The Australian Research Council (ARC) Training Centre for Innovative Wine Production (TC-IWP) was established at The University of Adelaide with support from industry partners and Wine Australia. It linked scientific and industrial expertise, contributions and facilities of two universities, four scientific organisations and six industry partners. The research of the ARC TC-IWP focused on strategies to reduce the alcohol content of wine through an integrated, whole-of-production-chain approach that starts in the vineyard, continues through fermentation and post-fermentation and finishes with wine consumers. The projects involved in the TC-IWP investigated: early harvest and blending regimes, the use of Saccharomyces and non-Saccharomyces yeast strains, the individual or combined addition of commercially available winemaking additives and the effects of reverse osmosis/evaporative perstraction (RO/EP) treatment on wine composition and sensory properties. Research into the alcohol ‘sweet spot’ phenomenon and consumers’ acceptability for lower alcohol wines is also being conducted. The outcomes have been compiled in the integrated strategy for alcohol and flavour modulations which aimed to deliver new tools or to optimise existing viticultural and winemaking practices to enhance the quality of grapes and wines and define market and consumer preferences for wines with a lower alcohol level.
In last three decades the average alcohol level for Australian red wines has risen from 12.4% up to 14.4% v/v, which has negative financial implications for winemakers due to higher taxes and increased retail prices. The observed trend in an increasing level of alcohol is partially due to a hotter climate and improvements in viticultural and winemaking practices. Hotter and shorter vintages also put a lot of strain on wineries, which may struggle to process larger amounts of fruit in a very short period. Higher alcohol wines are also driven by winemaker and consumer fondness for aromatic, full-bodied wines. However, there is a growing interest among wine consumers for wines with lower alcohol content driven by health concerns and social issues associated with greater consumption of alcohol (feeling out of control, hangover, not able to drive after drinking) and wine and food pairing. As a result many winemakers are seeking methods to decrease the alcohol content of their wines, without significant effects on wine quality.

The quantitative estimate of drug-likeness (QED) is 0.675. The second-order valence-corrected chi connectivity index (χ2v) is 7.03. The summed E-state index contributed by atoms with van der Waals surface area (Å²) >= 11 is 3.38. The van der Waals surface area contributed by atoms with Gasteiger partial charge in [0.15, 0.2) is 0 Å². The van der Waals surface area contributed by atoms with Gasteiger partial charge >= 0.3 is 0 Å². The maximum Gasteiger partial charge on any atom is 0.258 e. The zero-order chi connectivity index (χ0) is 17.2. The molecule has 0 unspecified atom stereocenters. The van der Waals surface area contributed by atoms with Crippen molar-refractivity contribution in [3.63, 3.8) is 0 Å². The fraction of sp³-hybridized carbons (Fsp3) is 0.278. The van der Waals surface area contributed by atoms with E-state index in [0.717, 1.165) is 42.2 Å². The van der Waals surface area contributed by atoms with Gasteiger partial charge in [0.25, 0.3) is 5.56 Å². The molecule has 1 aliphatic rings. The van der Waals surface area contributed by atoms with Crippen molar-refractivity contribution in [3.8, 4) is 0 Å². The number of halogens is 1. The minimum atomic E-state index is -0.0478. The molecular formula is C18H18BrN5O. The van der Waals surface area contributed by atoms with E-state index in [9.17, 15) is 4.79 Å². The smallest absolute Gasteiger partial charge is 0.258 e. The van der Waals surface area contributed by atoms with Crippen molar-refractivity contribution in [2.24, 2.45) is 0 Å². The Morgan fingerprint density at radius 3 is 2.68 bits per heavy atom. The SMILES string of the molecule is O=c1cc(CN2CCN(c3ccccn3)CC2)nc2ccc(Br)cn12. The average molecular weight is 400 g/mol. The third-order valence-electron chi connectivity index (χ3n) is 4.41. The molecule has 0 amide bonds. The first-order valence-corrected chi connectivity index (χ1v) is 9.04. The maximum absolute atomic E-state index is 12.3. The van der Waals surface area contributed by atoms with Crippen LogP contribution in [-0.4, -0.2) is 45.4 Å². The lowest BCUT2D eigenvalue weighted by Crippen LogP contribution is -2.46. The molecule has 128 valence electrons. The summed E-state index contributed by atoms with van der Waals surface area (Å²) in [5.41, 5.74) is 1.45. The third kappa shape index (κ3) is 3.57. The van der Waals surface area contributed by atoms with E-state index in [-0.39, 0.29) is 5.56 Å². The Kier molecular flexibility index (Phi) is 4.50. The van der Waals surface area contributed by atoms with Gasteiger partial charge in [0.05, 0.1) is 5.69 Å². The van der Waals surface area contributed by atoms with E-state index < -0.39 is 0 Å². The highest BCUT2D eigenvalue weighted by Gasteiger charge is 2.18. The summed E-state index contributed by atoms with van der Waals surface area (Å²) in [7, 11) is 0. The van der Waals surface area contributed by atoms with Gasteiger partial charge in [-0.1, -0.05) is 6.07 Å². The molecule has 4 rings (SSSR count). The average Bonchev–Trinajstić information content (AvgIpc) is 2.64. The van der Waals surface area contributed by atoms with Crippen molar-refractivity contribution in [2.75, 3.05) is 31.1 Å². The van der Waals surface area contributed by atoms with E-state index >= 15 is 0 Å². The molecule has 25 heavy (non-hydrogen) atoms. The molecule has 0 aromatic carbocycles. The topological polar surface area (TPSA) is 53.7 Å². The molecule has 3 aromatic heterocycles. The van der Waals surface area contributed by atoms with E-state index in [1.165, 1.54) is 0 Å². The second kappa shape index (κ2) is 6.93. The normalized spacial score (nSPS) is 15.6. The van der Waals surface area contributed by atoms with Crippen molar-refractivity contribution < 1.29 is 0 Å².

The ARC TC-IWP has taken an integrated, ‘whole-of-production-chain’ approach to modulate alcohol levels in wines by developing new and/or evaluating existing viticultural and winemaking methods and techniques either before, during or after fermentation. The following is a summary of the key project areas:
Grape berry cell death